(I like to go through the hills at Medlanky, but Romana preferred the longer alternative on a solid road and with fewer steep climbs.)
We rowed from Lodni Sporty today, because our quad is in Villach for races. The Wintech quad with a hole in the hull is still not sent for repair. As two rowers in our mixed quad are from Lodni Sporty, it’s not a problem to go over to the bad side and row from there.
Quite windy conditions and huge waves. We rowed to a quiet area in the canyon and did start practices there. Nice to get into the World Champs atmosphere:
“Czech Republic – Attention – ROW”
Numerous starts in headwind, starting with one stroke only until perfection, then two strokes, then three strokes, then an exercise where we did 20 “half” strokes in a row to get the entire boat used to the right stroke length. Then four strokes, and finally a full start, then a start+5.
Same in tailwind.
Then rowed back to LS. Mister Knapek wasn’t there, otherwise I would have wished his daughter good luck. She, Mirka Knapkova, rowed the final in the big World Championships today. When I am writing this, she already came in a silver position. Kim Crow was simply too strong for her.
After the row, we cycled back home, had a quick lunch and then settled in front of the TV to watch some races from Aiguebelette. We saw Synek win and Knapkova come in second place.
Now I have some packing to do. I need to prepare everything for Belgium. There will be no time to pack on Monday or Tuesday.
Sep 5 2015
Probably the last training in the single before Belgium. Sunday mixed quad, Monday probably a rest day and Tuesday the Masters quad. Reduced intensity a week before the race, so I did the “small pyramid”:
20 seconds @ 40spm
20 seconds rest
40 seconds @ 38spm
40 seconds rest
60 seconds @ 36spm
60 seconds rest
40 seconds @ 38spm
40 seconds rest
20 seconds @ 40spm
Rowing in the single, I did all intervals at a slightly lower stroke rate. The 20 seconds were going to be standing start and then keep the rate high. The 40 seconds were going to be above race pace, and the minute was going to be at race pace, but with a “15 stroke move” after 15 strokes.
I had been reading in my edition of Nolte’s “Rowing Faster” (first edition) and there was a remark on “race moves”:
- A 10 stroke move is too short to change how the race is unfolding
- A 20 stroke move is too long to get the crew to really row at higher intensity/stroke rate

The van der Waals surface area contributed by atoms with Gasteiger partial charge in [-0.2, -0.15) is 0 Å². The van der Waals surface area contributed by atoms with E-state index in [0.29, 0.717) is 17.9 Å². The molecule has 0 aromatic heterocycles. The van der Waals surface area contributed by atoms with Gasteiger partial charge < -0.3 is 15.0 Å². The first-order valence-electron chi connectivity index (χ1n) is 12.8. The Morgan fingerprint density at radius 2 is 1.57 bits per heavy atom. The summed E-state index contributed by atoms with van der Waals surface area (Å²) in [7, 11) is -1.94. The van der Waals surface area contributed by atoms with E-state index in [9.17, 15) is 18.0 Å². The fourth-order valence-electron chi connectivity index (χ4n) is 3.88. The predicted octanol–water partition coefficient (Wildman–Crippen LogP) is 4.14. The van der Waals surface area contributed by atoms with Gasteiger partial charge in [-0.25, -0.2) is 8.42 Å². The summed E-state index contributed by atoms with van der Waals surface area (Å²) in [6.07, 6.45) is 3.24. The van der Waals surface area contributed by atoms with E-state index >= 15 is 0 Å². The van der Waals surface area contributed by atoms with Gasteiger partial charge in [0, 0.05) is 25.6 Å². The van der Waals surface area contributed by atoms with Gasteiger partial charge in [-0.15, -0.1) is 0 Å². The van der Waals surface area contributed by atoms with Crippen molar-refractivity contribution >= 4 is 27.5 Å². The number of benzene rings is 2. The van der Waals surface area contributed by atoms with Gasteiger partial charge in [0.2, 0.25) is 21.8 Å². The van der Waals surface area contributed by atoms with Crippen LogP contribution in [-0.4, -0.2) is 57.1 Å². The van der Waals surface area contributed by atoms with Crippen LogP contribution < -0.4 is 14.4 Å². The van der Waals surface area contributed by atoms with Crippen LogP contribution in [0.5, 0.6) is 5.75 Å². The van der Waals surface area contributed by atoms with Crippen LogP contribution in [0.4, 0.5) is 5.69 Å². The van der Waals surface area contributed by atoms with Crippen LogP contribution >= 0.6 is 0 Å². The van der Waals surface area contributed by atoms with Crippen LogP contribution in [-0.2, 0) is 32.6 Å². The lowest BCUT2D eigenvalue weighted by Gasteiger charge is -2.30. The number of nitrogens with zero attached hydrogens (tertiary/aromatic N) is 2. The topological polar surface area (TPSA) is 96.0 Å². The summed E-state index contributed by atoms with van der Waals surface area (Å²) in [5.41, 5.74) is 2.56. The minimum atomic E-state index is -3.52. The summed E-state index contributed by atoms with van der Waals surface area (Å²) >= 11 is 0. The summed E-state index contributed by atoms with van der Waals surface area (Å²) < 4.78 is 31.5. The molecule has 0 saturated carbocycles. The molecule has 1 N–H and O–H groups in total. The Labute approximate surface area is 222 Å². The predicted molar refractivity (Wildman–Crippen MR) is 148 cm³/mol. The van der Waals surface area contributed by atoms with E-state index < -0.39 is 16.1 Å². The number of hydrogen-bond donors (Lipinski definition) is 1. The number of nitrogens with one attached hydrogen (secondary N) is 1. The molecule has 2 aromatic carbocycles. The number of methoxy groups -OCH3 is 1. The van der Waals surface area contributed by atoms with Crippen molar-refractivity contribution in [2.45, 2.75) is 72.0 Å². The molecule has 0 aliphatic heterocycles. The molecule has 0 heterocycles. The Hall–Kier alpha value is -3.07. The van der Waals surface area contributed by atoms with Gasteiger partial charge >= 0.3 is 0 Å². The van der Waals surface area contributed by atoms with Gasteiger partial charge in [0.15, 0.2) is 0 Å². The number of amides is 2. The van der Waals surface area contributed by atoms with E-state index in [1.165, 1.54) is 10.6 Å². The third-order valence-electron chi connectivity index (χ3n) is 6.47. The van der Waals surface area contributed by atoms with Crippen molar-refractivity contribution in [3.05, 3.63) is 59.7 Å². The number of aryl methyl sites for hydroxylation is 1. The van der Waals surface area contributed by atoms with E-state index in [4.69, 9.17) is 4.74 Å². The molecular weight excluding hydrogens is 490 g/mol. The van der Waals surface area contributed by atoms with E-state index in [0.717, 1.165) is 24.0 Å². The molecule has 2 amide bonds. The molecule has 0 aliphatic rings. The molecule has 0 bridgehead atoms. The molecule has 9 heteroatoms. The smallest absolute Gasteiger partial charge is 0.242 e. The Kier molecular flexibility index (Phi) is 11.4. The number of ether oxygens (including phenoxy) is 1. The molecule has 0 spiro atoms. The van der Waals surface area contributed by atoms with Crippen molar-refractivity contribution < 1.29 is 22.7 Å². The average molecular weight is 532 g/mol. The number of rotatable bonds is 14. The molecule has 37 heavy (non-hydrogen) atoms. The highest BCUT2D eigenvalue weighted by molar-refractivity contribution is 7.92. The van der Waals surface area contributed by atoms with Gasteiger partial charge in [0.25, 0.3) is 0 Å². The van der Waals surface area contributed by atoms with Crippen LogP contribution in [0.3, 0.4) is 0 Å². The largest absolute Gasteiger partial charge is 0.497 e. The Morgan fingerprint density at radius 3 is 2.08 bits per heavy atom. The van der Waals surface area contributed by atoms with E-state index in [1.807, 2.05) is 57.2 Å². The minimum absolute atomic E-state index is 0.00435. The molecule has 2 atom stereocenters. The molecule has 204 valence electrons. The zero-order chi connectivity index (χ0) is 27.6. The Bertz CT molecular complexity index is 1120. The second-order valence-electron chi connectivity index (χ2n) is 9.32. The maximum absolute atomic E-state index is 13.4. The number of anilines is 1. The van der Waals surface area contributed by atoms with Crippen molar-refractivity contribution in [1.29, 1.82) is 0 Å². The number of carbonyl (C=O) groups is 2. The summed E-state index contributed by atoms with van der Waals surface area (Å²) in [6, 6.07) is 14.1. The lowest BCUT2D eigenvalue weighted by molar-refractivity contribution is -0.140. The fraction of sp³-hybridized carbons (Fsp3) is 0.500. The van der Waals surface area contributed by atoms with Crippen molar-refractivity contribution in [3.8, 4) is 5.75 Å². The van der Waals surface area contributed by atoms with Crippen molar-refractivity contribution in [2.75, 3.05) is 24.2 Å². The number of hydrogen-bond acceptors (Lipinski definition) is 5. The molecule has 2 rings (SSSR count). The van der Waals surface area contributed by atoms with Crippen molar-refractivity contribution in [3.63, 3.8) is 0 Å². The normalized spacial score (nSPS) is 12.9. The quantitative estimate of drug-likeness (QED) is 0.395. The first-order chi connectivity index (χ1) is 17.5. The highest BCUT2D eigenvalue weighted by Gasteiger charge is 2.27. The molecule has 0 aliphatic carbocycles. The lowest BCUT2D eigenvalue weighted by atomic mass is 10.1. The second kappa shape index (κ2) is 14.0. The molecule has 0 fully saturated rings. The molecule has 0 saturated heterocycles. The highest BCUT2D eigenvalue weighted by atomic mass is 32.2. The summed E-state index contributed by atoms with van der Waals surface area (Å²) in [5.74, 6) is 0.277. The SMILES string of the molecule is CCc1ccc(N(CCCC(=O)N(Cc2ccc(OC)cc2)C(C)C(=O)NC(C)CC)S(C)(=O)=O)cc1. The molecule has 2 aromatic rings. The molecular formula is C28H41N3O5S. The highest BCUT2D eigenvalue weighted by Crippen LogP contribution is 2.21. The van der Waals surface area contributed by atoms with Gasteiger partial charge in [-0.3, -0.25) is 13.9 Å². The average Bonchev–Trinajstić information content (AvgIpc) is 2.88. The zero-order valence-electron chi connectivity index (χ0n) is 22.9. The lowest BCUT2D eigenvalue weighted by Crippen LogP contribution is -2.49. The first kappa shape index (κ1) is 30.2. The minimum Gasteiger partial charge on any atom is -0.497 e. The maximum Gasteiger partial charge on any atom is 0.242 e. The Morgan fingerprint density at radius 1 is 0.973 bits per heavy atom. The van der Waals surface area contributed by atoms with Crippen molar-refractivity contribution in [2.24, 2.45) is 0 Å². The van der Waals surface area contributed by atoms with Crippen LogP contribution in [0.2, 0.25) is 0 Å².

- The ideal is a 15 stroke move
- This has to be trained in intervals sessions in order to simulate how it feels during the race (including tiredness).
So I decided to build that 15 stroke move into my 60 seconds, imagining that I would be sprinting for the line.
I met another sculler at Rokle, and he agreed to do the 20 seconds from standing start with me, even though he was coming out of a long steady state session towards the castle. It is always nice to have someone rowing next to you. I beat him by about a length.
| Dist_ | Time_ | Pace__ | _SPM | avg HR | max HR | Remarks
| 02051 | 12:51 | 03:07.9 | 19.6 | 140 | 176 | WU
| 00096 | 00:20 | 01:44.4 | 37.8 | 129 | 159 | 20 sec from standing start
| 00064 | 00:19 | 02:29.0 | 21.4 | 169 | 171 | rest
| 00195 | 00:41 | 01:45.4 | 33.5 | 175 | 182 | 40 sec
| 00135 | 00:40 | 02:28.2 | 21.2 | 180 | 183 | rest
| 00273 | 01:00 | 01:49.8 | 33.2 | 182 | 185 | 60 sec with "move"
| 00176 | 01:00 | 02:50.5 | 18.4 | 177 | 185 | rest
| 00017 | 00:39 | 18:36.2 | 32.9 | 179 | 181 | 40 sec; GPS trouble
I do not have reliable data for the second 40 seconds and 20 seconds intervals, because the XGPS160 decided to stop measuring distance.
I am quite happy with how it went. I managed to hit my race stroke rate quite well and row a 1:49 split during the 60 seconds effort. The “15 stroke move” was intense but good. In the 40 seconds I rowed around 1:45 split.
Then I rowed next to one of Romana’s new girls for a while to give her instructions. A 17 year old who was on a rowing camp in Italy this summer and decided that she wants to continue with rowing. She’s definitely talented and according to Romana who did a 2x10min on the erg with her, her erg fitness is quite good. It will be nice for Romana to have a new beginner to take care of. If she will be a good race rower, will depend on how often she will show up at practice. So far she seems to enjoy learning a new skill.